3:17pm: Fast cpu, flakey network
I got small desktop system with core2 duo to play with. First surprise was pleasant: performance is 2.6x performance of core duo in thinkpad x60, and even per-mhz performance is 1.7x that of x60. Good. And then the bad news: debian wanted firmware patch for networking, and even with firmware-realtek installed, networking fails every 10 minutes or so. I thought network card problems were things of the past...
I thought I could use usb networking card, but then I saw usb problems in dmesg, too. Better not try that.
Ouch, and it seems that for some very strange reason, pressing the power buttons make the network card work. Anyone seen that before?
I thought I would shame the system manufacturer, but he failed to leave his name:
# dmidecode 2.11
Vendor: Intel Corp.
Release Date: 12/23/2009
Ouch. Anyway, this makes network work well-enough for debugging:
Another surprises came from distcc: It actually speeds up compilation. Good. It needs same debian version on all machines. My x60 is running debian6. Bad. (There is gcc-4.4 for debian7, but I could not figure alternatives system to actually use it. Update-alternatives does not seem to know about gcc.)
Upgrade was a bit of fight (like aptitude trying to take hours of cpu time), but eventually I succeeded... Only to realize that system no longer boots into GUI and (worse) that gnome2 is gone. I'm not great fan of gnome3; definitely on X60, anyway. Its animations feel excessive even when system is unloaded, if there's some background load it quickly becomes unusable. I googled a bit, and it did not look like going back to gnome2 is not exactly easy.
So I went back from the backup. First, chromium refused to run because new version broke the config files. I restored those from backup. But next... strangely my self-compiled 3.9 kernel stopped working. Stock debian kernel kept running, but own kernel ran init then rsyslogd broke the boot.
3:01pm: What should computers learn
Ok, so I have small herd of computers -- Thinkpad X60, AMD desktop, ARM "tablet", Nokia N900, Nokia 6151, TI Chronos smartwatch. All but 6151 and chronos run Linux, all are programmable, and I have root access on all but Nokia 6151.
Yes, I should probbly get some light and cheap android as 6151 replacement. Light and cheap because it will go on horseback with me, and should have powerful at least 60mW led... because that's important in woods. I'm thinking about Alcatel v860 (old android) or Gigabyte Gsmart g1342 (unsure rooting)... suggestions welcome..
I somehow assumed that having machines under control and running Linux would make them well-behaved, solve world hunger, and make them behave as they do in movies... and yes, it is nice to be able to ssh around and to run same app on most machines.
But happy new world did not happen.
Phones have concept of "behaving themselves", like quiet profile, and I did program automatihc profile switching -- sl4a for android is nice, and that's part of reason I ported it to maemo. Unfortunately, desktops/notebooks do not even have that much... and tend to wake me, or worse (wake my girlfriend).
Another thing PCs should learn from phones is concept of loud speaker and headset. Using headset is pretty much requirement for VoIP telephony, but incoming rings should go to the loudspeakers... even if headset is plugged in. (Currently, I have USB speakers connected for loudspeakers. Yes, twinkle can select soundcards for ringtone and voice separately; but these should be system-level options, not app-level.)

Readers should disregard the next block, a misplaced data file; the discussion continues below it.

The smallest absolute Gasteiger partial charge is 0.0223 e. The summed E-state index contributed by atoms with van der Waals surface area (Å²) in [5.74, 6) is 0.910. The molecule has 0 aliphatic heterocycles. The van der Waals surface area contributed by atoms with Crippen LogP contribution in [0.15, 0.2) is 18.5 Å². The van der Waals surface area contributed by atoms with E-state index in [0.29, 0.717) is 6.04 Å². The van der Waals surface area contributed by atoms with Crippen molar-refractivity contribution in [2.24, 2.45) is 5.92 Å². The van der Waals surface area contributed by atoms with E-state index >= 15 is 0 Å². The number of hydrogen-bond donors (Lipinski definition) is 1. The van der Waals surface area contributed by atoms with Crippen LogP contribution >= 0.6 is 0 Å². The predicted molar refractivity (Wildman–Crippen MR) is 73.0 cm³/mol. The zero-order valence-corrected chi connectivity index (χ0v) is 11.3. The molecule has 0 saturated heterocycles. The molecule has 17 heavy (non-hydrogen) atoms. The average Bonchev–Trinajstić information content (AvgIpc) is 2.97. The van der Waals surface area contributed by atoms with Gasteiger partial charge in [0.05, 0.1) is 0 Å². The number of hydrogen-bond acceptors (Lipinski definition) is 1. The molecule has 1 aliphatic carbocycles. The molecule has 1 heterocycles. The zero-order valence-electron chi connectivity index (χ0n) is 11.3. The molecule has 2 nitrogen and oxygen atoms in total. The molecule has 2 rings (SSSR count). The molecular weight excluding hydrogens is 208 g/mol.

What more would I like? It should be easy to do remote access between my machines; I should not have to search for cell phone to read incoming SMS, or do anything with the small keyboard when I'm near PC. Yes, ssh exists and I use it a lot, and vnc for n900 exists, too... but it has all to be configured separately. When I open web page on a PC and start reading, it should be easy to finish reading on other computer. I now use chromium, so maybe it is doable, but I'd really prefer to use my server, not google.
I'd like my machines to synchronize contact and calendar entries. At least this seems to be mostly working, thanks to owncloud. I'd like machines to automatically back each other up. I have some scripts for that, but they are a bit hacky and far away from automatic. And there's more that should be done...
Oh, and based on openmobility feedback, I created "fusion" script to determine position from multiple sources, assuming limit on speed user moves. In the progress, I did some measureemnts. 95% of all "current GSM cell" situations seem to be less than 4.8km from the cell. That was expected. But the same number for wifi is very high: 95% of all "wifi detected" situations fits within 2.8km... Either omnidirectional wifi has way longer range then I expected, or there's something wrong in the measurements. That was with n900.
2:49pm: TI Chronos surprise
I picked up TI Chronos after long time -- like half a year. (Yes, I'd like to know if Pebble smartwatch is lighter than this... because chronos are a bit too heavy for me.) And I was surprised: time on watch actually matched time on thermometer.
...which was very surpising, given that DST changed in the meanwhile, and given that chronos had trouble keeping good time.
Well... it turned out I was really lucky: chronos was day off. (And then I realized that I did not update thermometer to DST. I hate DST. Changing timezone twice a year is stupid.)
If someone is interested, slides are here. And yes, contributing GSM cells do the databases is as easy as walking around with Android phone and suitable application. Czech republic has ~50% cell coverage now, so GSM positions are already usable, and it will only get better...